Asyncio (or something better) for control of a vacuumsystem/components.

S

Shishir

Dear All,

I apologise in advance a) if this is not the proper list for asking the
question, b) the length of the post.

I am writing a software to control and monitor a vacuum
furnace+attachments. It has a few mass flow controllers, a butterfly valve,
a labjack unit for analog/digital outputs etc. They use RS485, RS232 and
USB to communicate with the computer and follow special protocols for
commands and response. The response time to execute commands can be from 5
ms to 1 s.

To achieve this, I thought of a server which reads commands on a network
connections, parses the command and calls methods of appropriate device
classes, which then use the corresponding channel protocol to execute the
command. The response provided by the devices (flow controllers, valve) is
sent back on the network connection.

As there can be multiple clients (e.g. for monitoring from several
computers), and some commands can take long, the server should not block
when getting a command executed.

I wanted to use asyncio to achieve this non-blocking behaviour, i.e. when
the server calls the method of device classes, a callback is installed and
the method returns immediately. When the response is available from the
device, the callback writes the response to the client's connection.

Some (pseudo)code:

class server(Protocol):
def connection_made(self, transport): self.transport = transport
def data_received(self, data):
device, command, args = parse(data)
result = yield from device.command(args)
self.transport.write(result)

class device1():
self.channel = rs232()
@asyncio.coroutine
def command1(args):
r = self.execute(self.channel, 'Cmd1', args) # this can take a while
return r

# ++ get_event_loop code for running the server forever

This doesn't work as I expected. For example, I expected that when command1
is awaiting response from the device, the server can receive another
command2 on the same network connection, and get that executed (say on
another device). If the response of this command2 is available earlier, it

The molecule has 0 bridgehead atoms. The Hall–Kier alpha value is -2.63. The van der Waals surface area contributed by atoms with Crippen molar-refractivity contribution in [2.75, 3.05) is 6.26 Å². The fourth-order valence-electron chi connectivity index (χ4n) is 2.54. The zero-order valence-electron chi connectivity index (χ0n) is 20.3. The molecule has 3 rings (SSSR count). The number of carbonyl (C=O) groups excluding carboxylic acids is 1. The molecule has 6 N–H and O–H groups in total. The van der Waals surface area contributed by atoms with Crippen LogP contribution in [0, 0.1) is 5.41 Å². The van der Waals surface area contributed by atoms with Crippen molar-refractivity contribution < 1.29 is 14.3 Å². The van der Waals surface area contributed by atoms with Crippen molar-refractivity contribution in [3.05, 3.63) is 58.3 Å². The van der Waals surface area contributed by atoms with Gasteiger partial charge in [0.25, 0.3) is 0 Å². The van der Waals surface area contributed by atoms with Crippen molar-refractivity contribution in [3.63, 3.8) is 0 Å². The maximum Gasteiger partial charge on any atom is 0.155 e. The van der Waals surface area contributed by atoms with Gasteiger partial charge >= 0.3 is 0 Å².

will be written to the network connection. Instead, the data_received call
for first command doesn't return till the command1 is completed. If the
execute() call is replaced by asyncio.sleep(r) it works as I expect.

The problem is that self.execute() blocks and the asyncio framework has no
way to know how to reschedule it or bypass it. This can be avoided if I
depended on I/O from a file descriptor, on which I can apply
poll()/select(). But the channel handler that I have is more generic
(rs232() in code above).

My question then is: is there a good way to handle the situation?

I would like to have following architecture:

A server sits on the computer which is connected to the devices via
channels (rs232, rs485, usb etc.). A client initiates a network connection
to the server and starts sending commands which are numbered. Server asks
the device classes for a response of execution of these commands on the
devices. The responses it receives (and dispatches to the client) from
device classes are not in same sequence, but that doesn't matter as they
are numbered by the client. There can be several clients. I also assume
that execution of each command on the devices is atomic, i.e. when the
device class connects to the device on later's channel, the channel is not
relinquished till the device provides a response. To achieve this, the
device classes obtain a lock on the channel they need before talking to the
device (and release it after they are done).


I have looked around the web but couldn't find an easy+flexible framework
to do what I have outlined here. Our lab is using a control panel written
in labview, which I believe does things sequentially (i.e. by blocking). It
works alright, but error handling is poor (crashes on errors and resets the
furnace state on a restart!). It is also done in Labview, is not portable
or can be addressed over network.


I have written/tested python code to control the following if anyone is
interested (will put up on bitbucket.org once I am done with the above
server):
T3Bi throttle valve controller from MKS (RS232 based)
GF40 MFCs from Brooks Instruments (RS485 based)
CMC & CMX gauges from Brooks Instruments (RS485, but currently controlled
by T3Bi)
1179A MFCs from MKS (which is controlled via analog output from a LabJack
U6)
SMC pneumatic switches (which are controlled via digital ports on LabJack
U6 + PS12VDC).
The LabJack parts use labjackpython library.

Thanks a lot for reading,
sid.
 
M

Marko Rauhamaa

Shishir said:
The problem is that self.execute() blocks and the asyncio framework
has no way to know how to reschedule it or bypass it. This can be
avoided if I depended on I/O from a file descriptor, on which I can
apply poll()/select(). But the channel handler that I have is more
generic (rs232() in code above).

Deep down asyncio depends on file descriptors. If your thingy is another
kind of object, it needs to go into its own process or thread.
A server sits on the computer which is connected to the devices via
channels (rs232, rs485, usb etc.). [...]

Sounds about right.
I have looked around the web but couldn't find an easy+flexible
framework to do what I have outlined here.

Asyncio + subprocess should be all you need for a framework. However, some
system programming *will* be required.


Marko
 

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